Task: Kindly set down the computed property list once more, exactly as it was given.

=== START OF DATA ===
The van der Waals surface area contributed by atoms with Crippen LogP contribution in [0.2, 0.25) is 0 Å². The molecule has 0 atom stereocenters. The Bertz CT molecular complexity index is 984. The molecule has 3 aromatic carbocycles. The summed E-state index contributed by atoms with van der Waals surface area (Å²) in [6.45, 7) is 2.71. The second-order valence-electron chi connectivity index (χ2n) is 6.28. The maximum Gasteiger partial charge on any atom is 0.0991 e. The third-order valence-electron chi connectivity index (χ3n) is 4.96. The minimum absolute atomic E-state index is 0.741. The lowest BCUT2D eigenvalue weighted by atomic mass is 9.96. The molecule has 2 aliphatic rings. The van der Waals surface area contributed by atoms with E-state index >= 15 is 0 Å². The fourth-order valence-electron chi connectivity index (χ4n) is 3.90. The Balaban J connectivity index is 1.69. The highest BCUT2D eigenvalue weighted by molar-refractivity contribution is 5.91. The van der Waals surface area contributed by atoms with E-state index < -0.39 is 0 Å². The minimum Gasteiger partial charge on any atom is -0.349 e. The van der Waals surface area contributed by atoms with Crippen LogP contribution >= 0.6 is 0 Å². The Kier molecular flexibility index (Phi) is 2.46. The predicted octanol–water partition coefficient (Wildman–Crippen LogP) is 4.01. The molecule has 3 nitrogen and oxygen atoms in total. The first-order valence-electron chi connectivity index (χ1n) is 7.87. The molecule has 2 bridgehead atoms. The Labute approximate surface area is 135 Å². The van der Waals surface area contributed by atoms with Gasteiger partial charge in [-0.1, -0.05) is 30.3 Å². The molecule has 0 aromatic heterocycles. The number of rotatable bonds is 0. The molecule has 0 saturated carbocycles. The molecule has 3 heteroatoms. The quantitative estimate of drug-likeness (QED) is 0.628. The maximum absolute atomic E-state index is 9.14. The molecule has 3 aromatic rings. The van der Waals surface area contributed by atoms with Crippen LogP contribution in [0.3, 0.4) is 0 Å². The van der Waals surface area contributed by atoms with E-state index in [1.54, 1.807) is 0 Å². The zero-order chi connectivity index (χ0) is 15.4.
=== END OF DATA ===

The van der Waals surface area contributed by atoms with Crippen LogP contribution in [0.2, 0.25) is 0 Å². The molecule has 0 atom stereocenters. The Bertz CT molecular complexity index is 984. The molecule has 3 aromatic carbocycles. The summed E-state index contributed by atoms with van der Waals surface area (Å²) in [6.45, 7) is 2.71. The second-order valence-electron chi connectivity index (χ2n) is 6.28. The maximum Gasteiger partial charge on any atom is 0.0991 e. The third-order valence-electron chi connectivity index (χ3n) is 4.96. The minimum absolute atomic E-state index is 0.741. The lowest BCUT2D eigenvalue weighted by atomic mass is 9.96. The molecule has 2 aliphatic rings. The van der Waals surface area contributed by atoms with E-state index >= 15 is 0 Å². The fourth-order valence-electron chi connectivity index (χ4n) is 3.90. The Balaban J connectivity index is 1.69. The highest BCUT2D eigenvalue weighted by molar-refractivity contribution is 5.91. The van der Waals surface area contributed by atoms with E-state index < -0.39 is 0 Å². The minimum Gasteiger partial charge on any atom is -0.349 e. The van der Waals surface area contributed by atoms with Crippen LogP contribution >= 0.6 is 0 Å². The Kier molecular flexibility index (Phi) is 2.46. The predicted octanol–water partition coefficient (Wildman–Crippen LogP) is 4.01. The molecule has 3 nitrogen and oxygen atoms in total. The first-order valence-electron chi connectivity index (χ1n) is 7.87. The molecule has 2 bridgehead atoms. The Labute approximate surface area is 135 Å². The van der Waals surface area contributed by atoms with Gasteiger partial charge in [-0.1, -0.05) is 30.3 Å². The molecule has 0 aromatic heterocycles. The number of rotatable bonds is 0. The molecule has 0 saturated carbocycles. The molecule has 3 heteroatoms. The quantitative estimate of drug-likeness (QED) is 0.628. The maximum absolute atomic E-state index is 9.14. The molecule has 3 aromatic rings. The van der Waals surface area contributed by atoms with Crippen LogP contribution in [0.3, 0.4) is 0 Å². The van der Waals surface area contributed by atoms with E-state index in [1.54, 1.807) is 0 Å². The zero-order chi connectivity index (χ0) is 15.4.